Creating Resource Corridors

At a Glance
  • A sequence of actions and investments along a transport route servicing large extractive industry projects to promote economic development and diversification constitutes a ‘resource corridor’. 
  • Hard infrastructure refers to physical investments in water, power, ICT or other types of infrastructure that complement the existing transport route, as well as feeder infrastructure to connect surrounding regions. 
  • Soft infrastructure refers to institutions, coordination mechanisms, regulations, and services to facilitate economic growth and well-being.
  • One of the key lessons learned from corridor and growth pole initiatives is that soft infrastructure considerations are just as important as the physical infrastructure itself.
  • Access to finance, land acquisition, and sound governance are fundamental in order to promote economic activity around transport infrastructure.
  • Coordination among government institutions and private sector actors is key to establishing financing arrangements, shared-use infrastructure solutions, and creating appropriate business environments.

A ‘resource corridor’ can be defined as a sequence of actions and investments along the transport route servicing a large extractive industry project to promote economic development and diversification. Economic opportunities tend to develop around large-scale investments and trading hubs. By coordinating investments in supporting ‘hard’ and ‘soft’ infrastructure around a natural resource project and along the transport route, these development opportunities can be accelerated.

Hard infrastructure refers to physical investments in water, power, ICT or other types of infrastructure that complement the existing transport route, as well as feeder infrastructure to connect surrounding regions. Soft infrastructure refers to institutions, coordination mechanisms, regulations, and services to facilitate economic growth and well-being. Given that pipeline infrastructure cannot be shared in the same way as road or rail infrastructure, resource corridors are most often associated with mining investments.

The concept of corridors and related growth pole development whereby specific geographical regions are identified and targeted to increase economic activity is not new. A resurgence of this economic planning tool occurred during the 2000s as demand and prices for commodities rose. Extractive industry projects were planned and developed in many resource rich countries that could serve as anchor investments for resource corridors. In African countries in particular, spatial development initiatives were developed by governments and development partners using geographic information systems (GIS) to assess the opportunities of resource corridors anchored around extractive industry projects and associated infrastructure. Resource corridors feature prominently in the regional integration literature and are also a key pillar of the African Mining Vision

The benefits associated with focusing on specific regions to boost economic development is particularly appealing in the African context given the large untapped reserves, the lack of infrastructure (or obsolete infrastructure), and financing gap that most governments face. Given limited government resources, prioritization can be made more manageable by leveraging private sector investments and focusing on high-potential growth areas to invest in supporting infrastructure. From a regional perspective, focusing on corridor projects to advance integration among neighboring countries is also advantageous. There is an incentive to discuss and negotiate agreements when there is a private sector company looking to develop a project that may benefit both countries and that hinges on cross-border agreements. Corridor specific agreements can lead the way in harmonizing administrative and trade policies among neighboring countries.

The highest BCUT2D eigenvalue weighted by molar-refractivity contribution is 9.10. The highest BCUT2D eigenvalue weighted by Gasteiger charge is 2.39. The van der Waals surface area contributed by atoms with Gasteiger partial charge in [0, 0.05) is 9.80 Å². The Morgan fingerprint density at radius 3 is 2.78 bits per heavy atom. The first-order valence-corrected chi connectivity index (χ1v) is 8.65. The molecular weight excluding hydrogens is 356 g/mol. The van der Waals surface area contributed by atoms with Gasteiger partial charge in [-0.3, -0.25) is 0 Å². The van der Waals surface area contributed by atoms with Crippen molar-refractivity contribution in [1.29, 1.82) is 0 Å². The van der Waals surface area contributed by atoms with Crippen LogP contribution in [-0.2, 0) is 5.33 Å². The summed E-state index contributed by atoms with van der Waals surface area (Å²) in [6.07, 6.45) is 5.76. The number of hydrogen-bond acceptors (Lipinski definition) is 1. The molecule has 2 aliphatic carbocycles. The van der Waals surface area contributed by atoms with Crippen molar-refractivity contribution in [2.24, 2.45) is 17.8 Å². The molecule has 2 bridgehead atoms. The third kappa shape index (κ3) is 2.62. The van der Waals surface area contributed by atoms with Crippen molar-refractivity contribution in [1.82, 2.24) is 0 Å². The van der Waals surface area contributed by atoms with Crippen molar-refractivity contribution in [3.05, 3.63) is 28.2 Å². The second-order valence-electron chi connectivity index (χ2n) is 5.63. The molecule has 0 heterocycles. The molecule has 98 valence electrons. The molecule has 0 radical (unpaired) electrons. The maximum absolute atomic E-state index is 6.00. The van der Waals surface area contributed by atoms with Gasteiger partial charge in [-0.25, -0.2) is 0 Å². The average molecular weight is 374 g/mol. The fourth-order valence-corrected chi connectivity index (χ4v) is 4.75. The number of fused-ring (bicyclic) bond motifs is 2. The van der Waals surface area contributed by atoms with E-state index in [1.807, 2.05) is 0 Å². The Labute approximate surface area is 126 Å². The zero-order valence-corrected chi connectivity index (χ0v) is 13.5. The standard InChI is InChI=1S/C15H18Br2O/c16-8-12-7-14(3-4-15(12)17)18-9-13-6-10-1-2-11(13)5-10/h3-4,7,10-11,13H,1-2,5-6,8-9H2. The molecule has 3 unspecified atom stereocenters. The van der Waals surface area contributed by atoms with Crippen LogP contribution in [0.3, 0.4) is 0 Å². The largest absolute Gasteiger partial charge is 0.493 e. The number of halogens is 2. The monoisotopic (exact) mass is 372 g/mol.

The results to date of this new wave of resource corridor planning are mixed. Many corridor projects continue to be at the planning stage as the planned extractive industry investments never materialized. After commodity prices came crashing down in 2014-2015, mining companies, in particular, retracted from large-scale greenfield mine and infrastructure investments and focused on managing on consolidating their cash-flows. Some corridor projects, however, did go ahead, such as the revamp of the Nacala corridor in Northern Mozambique anchored around the coking coal project by Vale.

One of the key lessons learned from corridor and growth pole initiatives is that soft infrastructure considerations are just as important as the physical infrastructure itself. Access to finance, land acquisition, and sound governance are fundamental in order to promote economic activity around transport infrastructure. Furthermore, coordination among government institution and private sector actors is key to agree on financing arrangements, shared use infrastructure solutions, and creating a business environment that supports projects to go ahead while securing that social and environmental standards are complied with. Environmental and climate change analyses and safeguards, in particular, have fallen short in recent resource corridor assessments and implementation. This is a key area that needs to be strengthened given that these geographical policies have a big impact on land-use change. Future climatic considerations will be key in determining infrastructure investments and agriculture potential, given that agriculture is a sector that features prominently in the corridor and growth pole strategies.

Leading Institutions:

 

Key Resources

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